Do Bees Die When They Sting?
Honey bees have a barbed stinger that can get stuck in the skin of a stung person (or animal) and, when the bee tries to fly away, the stinger and attached venom sac are left behind. As a result, the bee will then die. However, not all bee species have barbed stingers, and some can sting multiple times without dying. For example, bumble bees have smooth stingers and can therefore sting repeatedly, although they are generally less aggressive than honey bees and only sting when provoked or threatened.
What is Beeswax?
Beeswax is a natural substance that’s produced by honey bees. It’s formed by worker bees in the hive and used to build the honeycomb structure where the bees live, store honey and raise their young. Over the centuries, beeswax has had many uses - including in cosmetics, candles, and various household products - and is a natural alternative to synthetic waxes.
How Many Eyes Do Bees Have?
Bees typically have five eyes: two large compound eyes on the sides of their head, and three smaller “simple” eyes on the top of their head. The compound eyes are made up of thousands of tiny lenses, allowing the bee to see a wide range of colours and detect polarised light. The simple eyes, also known as ocelli, are sensitive to light intensity and help the bee orient itself in flight.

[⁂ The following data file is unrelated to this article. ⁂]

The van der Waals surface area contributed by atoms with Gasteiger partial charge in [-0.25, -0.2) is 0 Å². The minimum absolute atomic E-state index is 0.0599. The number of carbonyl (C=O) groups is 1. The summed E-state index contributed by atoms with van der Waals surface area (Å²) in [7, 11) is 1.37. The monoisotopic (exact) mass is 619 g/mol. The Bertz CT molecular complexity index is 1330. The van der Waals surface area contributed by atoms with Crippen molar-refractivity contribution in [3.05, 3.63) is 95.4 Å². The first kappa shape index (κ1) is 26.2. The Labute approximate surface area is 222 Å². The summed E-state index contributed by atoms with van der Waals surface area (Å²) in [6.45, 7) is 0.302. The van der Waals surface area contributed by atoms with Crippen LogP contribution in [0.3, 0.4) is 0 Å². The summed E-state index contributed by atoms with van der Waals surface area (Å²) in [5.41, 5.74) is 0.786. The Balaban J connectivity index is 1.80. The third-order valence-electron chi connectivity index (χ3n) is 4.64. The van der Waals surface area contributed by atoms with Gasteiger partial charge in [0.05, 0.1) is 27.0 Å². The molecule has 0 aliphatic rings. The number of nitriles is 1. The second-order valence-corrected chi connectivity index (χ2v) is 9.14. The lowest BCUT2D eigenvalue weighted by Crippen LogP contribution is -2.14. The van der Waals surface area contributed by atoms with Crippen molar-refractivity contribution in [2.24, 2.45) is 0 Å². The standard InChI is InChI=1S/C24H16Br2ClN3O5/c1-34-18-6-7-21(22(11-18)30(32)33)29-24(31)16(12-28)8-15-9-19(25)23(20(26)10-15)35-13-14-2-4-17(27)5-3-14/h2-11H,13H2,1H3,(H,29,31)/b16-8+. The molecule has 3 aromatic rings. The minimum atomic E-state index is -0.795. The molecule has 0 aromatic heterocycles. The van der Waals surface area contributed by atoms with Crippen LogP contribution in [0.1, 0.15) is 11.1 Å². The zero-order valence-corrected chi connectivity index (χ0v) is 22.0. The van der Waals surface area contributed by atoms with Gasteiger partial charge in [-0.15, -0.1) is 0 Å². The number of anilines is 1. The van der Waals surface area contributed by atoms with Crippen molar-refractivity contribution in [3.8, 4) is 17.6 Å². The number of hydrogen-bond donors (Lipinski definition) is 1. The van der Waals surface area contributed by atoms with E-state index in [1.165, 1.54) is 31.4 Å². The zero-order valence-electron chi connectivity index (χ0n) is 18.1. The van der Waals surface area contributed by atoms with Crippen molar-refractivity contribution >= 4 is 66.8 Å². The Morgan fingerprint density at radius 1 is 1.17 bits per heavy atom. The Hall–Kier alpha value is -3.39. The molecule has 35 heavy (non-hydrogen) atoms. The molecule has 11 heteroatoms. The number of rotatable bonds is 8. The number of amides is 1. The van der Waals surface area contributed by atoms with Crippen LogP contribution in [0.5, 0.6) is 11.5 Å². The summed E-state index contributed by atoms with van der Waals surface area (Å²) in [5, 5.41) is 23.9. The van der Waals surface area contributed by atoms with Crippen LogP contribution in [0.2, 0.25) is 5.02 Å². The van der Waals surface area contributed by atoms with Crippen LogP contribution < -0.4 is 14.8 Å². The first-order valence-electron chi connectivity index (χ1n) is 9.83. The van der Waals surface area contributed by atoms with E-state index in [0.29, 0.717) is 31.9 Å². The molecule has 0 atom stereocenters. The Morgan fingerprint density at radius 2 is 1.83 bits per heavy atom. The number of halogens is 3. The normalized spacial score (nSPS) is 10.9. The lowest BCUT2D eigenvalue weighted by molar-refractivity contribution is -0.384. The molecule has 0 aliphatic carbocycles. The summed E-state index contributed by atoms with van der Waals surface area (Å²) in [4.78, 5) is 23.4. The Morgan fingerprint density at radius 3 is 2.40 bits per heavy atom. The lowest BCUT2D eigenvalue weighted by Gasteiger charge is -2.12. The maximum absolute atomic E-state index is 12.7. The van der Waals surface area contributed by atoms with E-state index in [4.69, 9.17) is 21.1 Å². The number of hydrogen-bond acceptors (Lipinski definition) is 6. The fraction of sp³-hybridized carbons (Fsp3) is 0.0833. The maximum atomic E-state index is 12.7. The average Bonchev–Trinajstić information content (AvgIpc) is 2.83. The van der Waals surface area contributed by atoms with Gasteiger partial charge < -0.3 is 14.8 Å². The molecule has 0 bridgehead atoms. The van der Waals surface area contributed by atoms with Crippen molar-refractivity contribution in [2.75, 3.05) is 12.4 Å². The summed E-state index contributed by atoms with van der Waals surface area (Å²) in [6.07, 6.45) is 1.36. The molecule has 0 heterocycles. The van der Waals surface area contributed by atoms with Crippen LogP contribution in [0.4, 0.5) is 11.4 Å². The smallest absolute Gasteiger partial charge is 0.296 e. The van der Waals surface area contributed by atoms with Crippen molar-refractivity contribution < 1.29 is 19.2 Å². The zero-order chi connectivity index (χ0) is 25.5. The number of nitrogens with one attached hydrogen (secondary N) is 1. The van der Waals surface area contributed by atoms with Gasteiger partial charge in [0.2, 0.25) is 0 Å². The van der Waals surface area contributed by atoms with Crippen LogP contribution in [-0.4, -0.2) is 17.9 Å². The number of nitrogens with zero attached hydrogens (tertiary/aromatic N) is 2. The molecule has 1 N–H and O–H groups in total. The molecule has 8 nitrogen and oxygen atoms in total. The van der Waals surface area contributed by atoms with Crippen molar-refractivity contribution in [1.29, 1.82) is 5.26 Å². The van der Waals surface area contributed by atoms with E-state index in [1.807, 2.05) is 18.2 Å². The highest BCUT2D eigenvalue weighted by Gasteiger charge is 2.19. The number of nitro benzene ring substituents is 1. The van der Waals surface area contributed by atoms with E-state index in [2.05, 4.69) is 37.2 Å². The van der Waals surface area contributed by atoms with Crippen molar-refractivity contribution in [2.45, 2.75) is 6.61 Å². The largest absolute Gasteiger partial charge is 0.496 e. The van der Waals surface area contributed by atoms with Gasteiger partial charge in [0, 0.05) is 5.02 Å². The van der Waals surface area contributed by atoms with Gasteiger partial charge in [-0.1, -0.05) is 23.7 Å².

With over 270 species of bees in the UK, it’s vitally important to recognise the diversity of these important pollinators and the threats they face. Climate change, habitat loss, pesticide use, and disease are all playing a large role in the decline in bee populations. However, by taking simple actions such as planting bee-friendly flowers and reducing pesticide use, we can all help protect these invaluable little insects. It’s our responsibility to safeguard the future of these hardworking and important creatures for generations to come!
If you’re interested in learning more, our Natural Beekeeping Diploma Course is available for just £29 for a limited time (reduced from £127). This course provides a comprehensive overview of the importance of bees, shows you how to care for them naturally, and how to create a bee-friendly environment.